Understood in this way, Abner/Alfonso's narrative seems to portray conversion as a process rather than a single event. Rather than emphasizing a sudden paroxysm of physical blindness and moment of insight, such as that told of Saul "becoming" Paul on the road to Damascus (as related in the New Testament book of Acts), Abner/Alfonso's description stresses the long and arduous process of his transformation, including his resistance to the sudden challenge of his dream and his efforts to remain steadfast in the face of these external blows to his ancestral faith. His story of conversion is of another sort than this Pauline paradigm, especially in its depiction of the circularity of his doubt and faith and the gradual erosion of erstwhile belief. In stressing the slowness of his process, Abner/Alfonso creates a space within his old religion for his new one rather than replacing it entirely at one stroke. He wears away his old faith with the slow, eroding drip of doubt rather than eliminating it in a single blast of will.

This dilatory, protracted transformation is a topos of representation, a product of the exigencies of narrative drama rather than spiritual doubt. Let us consider, by way of contrast, the story of another conversion, told at about the same time that Abner/Alfonso publicly announced his conversion to Christianity and moved from Burgos to Valladolid, the story of a man from Aragon, Bernat Nadal, who took a trip to North Africa and decided to convert to Islam. This story is found in a letter addressed to the vicar of Tortosa about the petition of Sybil, Bernat's "poor and miserable wife," for financial assistance:

A case came before us on behalf of Sybil, the poor and miserable wife of Bernat Nadal, in which . . . it happened that the said Bernat was traveling in the regions of Bijāya (Bougie) and the Barbary [coast] when, led by a diabolic spirit, he chose the sect of Muhammad, denying the name of the Lord. After which, the father of the said Bernat, finding this out, entering those said regions and finding his said . . . son, brought him back to the city of Tortosa with him and brought him to the Bishop of Tortosa who corrected and reconciled the said Bernat and gave him penance for his crime. And after the death of the father of said Bernat, you, the fiscal procurator [treasurer], claimed from the said Bernat on account of what happened, a quantity of money of belonging to said Bernat on account of inheritance . . . asserting that both the said quantity and also the other property of said Bernat pertained to our court on account of his above-mentioned crime. Therefore, it is claimed that said Bernat [now] lives in a far-away place, his wife having been abandoned without any provision with a multitude of children. On account of which, it was humbly pleaded before us on behalf of the said Sybil that in consideration of piety and giving alms for the upbringing and education of her children we deign to make the said quantity available to her.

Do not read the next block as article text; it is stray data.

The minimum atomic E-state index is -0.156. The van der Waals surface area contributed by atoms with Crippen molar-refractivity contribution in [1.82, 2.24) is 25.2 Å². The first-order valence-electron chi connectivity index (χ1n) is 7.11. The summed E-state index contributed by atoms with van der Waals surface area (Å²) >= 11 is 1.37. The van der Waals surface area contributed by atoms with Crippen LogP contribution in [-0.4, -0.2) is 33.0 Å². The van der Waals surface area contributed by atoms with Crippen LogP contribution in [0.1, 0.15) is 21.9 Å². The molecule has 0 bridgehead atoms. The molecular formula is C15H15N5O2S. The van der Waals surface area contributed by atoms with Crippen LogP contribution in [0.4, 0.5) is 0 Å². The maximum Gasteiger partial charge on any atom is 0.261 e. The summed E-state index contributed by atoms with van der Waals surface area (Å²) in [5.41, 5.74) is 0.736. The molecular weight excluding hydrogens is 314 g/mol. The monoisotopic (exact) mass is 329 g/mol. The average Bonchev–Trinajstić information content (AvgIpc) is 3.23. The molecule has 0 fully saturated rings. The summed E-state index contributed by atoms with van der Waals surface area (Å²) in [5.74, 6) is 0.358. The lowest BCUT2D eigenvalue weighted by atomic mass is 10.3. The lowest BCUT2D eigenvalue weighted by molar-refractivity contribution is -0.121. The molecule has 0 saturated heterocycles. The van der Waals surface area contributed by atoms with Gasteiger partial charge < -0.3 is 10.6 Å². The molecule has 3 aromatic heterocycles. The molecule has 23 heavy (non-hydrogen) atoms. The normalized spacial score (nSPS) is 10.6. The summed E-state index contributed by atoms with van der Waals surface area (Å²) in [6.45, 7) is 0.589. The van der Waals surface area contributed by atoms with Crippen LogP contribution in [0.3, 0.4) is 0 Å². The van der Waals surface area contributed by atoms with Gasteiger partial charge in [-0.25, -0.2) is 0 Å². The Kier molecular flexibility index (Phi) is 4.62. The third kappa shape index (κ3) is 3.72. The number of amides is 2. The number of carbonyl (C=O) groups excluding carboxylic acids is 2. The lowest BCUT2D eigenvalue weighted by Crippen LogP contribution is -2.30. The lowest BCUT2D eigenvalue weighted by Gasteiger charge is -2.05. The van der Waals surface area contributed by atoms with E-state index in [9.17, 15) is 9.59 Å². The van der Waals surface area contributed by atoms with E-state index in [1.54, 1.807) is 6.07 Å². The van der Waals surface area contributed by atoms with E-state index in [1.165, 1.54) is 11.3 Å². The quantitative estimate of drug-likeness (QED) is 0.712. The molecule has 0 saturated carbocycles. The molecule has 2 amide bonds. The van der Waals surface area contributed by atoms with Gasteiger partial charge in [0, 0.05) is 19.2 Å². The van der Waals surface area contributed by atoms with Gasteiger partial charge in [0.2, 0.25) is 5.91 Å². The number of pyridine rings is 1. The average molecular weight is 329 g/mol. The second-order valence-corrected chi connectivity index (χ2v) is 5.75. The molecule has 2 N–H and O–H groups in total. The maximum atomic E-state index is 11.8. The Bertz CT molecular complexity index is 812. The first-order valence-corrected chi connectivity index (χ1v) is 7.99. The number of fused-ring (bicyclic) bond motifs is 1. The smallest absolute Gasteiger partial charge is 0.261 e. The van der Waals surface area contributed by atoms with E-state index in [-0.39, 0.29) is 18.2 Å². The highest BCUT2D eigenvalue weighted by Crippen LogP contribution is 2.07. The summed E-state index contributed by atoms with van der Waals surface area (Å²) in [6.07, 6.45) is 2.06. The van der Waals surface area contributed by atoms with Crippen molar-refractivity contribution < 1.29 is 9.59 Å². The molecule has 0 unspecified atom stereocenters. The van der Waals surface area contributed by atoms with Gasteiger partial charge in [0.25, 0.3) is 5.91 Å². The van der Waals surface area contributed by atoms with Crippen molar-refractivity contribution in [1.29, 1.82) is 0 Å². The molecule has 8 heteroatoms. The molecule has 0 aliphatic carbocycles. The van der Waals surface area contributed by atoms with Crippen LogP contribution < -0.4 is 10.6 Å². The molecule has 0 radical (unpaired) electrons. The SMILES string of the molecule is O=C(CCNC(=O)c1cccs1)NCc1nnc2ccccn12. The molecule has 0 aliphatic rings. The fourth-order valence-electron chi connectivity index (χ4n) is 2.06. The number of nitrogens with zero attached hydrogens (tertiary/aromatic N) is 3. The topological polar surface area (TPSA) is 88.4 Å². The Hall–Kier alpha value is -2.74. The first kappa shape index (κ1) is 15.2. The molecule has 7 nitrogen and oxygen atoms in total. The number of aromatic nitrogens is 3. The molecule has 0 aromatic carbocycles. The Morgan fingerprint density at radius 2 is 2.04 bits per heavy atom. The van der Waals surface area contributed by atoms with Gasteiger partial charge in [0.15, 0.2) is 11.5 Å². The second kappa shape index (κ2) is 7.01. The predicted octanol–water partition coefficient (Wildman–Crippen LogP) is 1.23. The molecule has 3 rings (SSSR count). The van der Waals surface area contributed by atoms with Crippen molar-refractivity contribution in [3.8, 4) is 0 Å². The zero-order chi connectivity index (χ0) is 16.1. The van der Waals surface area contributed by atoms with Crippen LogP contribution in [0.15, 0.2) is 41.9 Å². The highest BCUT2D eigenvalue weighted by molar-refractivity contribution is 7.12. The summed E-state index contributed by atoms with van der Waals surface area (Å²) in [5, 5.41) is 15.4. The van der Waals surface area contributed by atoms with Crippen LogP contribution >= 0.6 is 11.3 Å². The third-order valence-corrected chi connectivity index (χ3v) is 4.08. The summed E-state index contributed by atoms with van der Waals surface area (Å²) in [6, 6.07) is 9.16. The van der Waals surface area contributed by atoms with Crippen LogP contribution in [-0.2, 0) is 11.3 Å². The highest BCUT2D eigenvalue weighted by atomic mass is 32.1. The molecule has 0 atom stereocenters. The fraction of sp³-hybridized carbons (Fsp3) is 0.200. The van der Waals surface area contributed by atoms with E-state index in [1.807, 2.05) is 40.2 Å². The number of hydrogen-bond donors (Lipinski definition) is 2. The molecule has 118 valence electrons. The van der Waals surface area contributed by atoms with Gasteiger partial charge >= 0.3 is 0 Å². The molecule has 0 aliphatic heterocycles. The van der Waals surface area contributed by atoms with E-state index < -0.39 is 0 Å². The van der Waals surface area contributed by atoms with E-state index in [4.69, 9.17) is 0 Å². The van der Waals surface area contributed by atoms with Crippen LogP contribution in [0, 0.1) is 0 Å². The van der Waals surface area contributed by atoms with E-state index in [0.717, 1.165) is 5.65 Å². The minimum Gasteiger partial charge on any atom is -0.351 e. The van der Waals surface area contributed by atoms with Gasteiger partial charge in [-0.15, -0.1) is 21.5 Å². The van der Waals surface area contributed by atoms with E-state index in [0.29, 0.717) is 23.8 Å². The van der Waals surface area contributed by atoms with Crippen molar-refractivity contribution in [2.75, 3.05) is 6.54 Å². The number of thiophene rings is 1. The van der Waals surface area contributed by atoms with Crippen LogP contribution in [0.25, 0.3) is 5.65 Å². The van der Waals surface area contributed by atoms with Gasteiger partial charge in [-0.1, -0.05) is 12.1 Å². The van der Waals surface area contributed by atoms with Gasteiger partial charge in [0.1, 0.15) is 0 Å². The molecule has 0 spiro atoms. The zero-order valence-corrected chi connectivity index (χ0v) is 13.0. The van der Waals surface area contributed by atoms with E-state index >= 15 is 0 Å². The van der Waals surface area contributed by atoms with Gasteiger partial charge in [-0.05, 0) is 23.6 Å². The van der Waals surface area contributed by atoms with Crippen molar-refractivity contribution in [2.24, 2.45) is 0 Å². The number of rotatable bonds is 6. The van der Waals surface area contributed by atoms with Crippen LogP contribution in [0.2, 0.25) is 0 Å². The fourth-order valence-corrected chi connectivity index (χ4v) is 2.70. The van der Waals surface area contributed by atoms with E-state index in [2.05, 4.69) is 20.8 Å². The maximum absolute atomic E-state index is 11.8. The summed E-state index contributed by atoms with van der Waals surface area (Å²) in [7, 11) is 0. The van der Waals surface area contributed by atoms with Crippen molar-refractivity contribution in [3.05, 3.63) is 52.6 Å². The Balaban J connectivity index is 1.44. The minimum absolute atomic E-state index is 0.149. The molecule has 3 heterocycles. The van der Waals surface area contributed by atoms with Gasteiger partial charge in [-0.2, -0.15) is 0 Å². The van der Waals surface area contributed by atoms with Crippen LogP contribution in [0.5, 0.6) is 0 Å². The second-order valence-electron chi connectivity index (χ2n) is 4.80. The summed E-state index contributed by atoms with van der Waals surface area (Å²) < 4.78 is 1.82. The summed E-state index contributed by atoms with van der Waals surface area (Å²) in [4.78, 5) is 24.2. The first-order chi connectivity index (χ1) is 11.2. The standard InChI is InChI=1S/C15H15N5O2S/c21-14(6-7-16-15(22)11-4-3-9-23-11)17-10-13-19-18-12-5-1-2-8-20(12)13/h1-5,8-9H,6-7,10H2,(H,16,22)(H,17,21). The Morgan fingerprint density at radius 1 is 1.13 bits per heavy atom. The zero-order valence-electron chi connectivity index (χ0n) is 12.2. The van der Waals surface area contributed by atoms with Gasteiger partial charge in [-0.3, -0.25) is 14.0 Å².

Unlike Abner/Alfonso's story, this account was not written by the convert himself but was recorded by an anonymous notary for the Crown of Aragon. Despite its detail, it was not constructed with any doctrinal point in mind, but only to record the facts of the case for legal purposes. Understanding his conversion as a process, we might see that a narrative about Bernat's conversion to Islam arises, seemingly spontaneously, through the reconstruction of the circumstances of the case. Bernat "flees," physically and spiritually, from his Christian home, and is brought back to the fold, at least physically, only through the intervention of his father. In the narrative of the case, however, there is still virtually no information about Bernat's spiritual experience beyond mention of the simple fact that he changed religion. Bernat's adoption of Islam is, in fact, only a preliminary detail to the real story, that of his return to Tortosa, subsequent harassment by the local vicar, and final flight (to North Africa and, it might be presumed, to his new faith).

Did Bernat change his mind twice about his true beliefs? The text tells us nothing. The circumstances of his decision to become Muslim are absent from the frame of the narrative. Certainly, a formal change of religion could indicate a conversion of belief, but we do not know if Bernat actually underwent any real transformation at all. Perhaps he did not care what religion he was made to profess, and "chose the sect of Muhammad" only as a convenience or to facilitate marriage with a local girl he met on his travels, like the Galician poet Garci Ferranez de Jerena later in the fourteenth century, who, according to the Cancionero de Baena, converted to Islam for love of a Muslim jongleuresse and then followed her to Granada. In Bernat's case, one could ask, Why was he traveling? Perhaps Bernat actually did undergo a profound transformation in which he came to embrace Islam as the true religion, and left his infidel family behind only with sadness and regret. Such speculations are possible—indeed, one has no reason to doubt that Bernat's experience was any less dramatic than Abner/Alfonso's—but they are ultimately fruitless, because the only significance of his change of religion in the text is its impact on his family and its bearing on the legal decision to return to the wife the money and property confiscated in Tortosa. Bernat's personal experience or lack thereof finds no place in the official letter.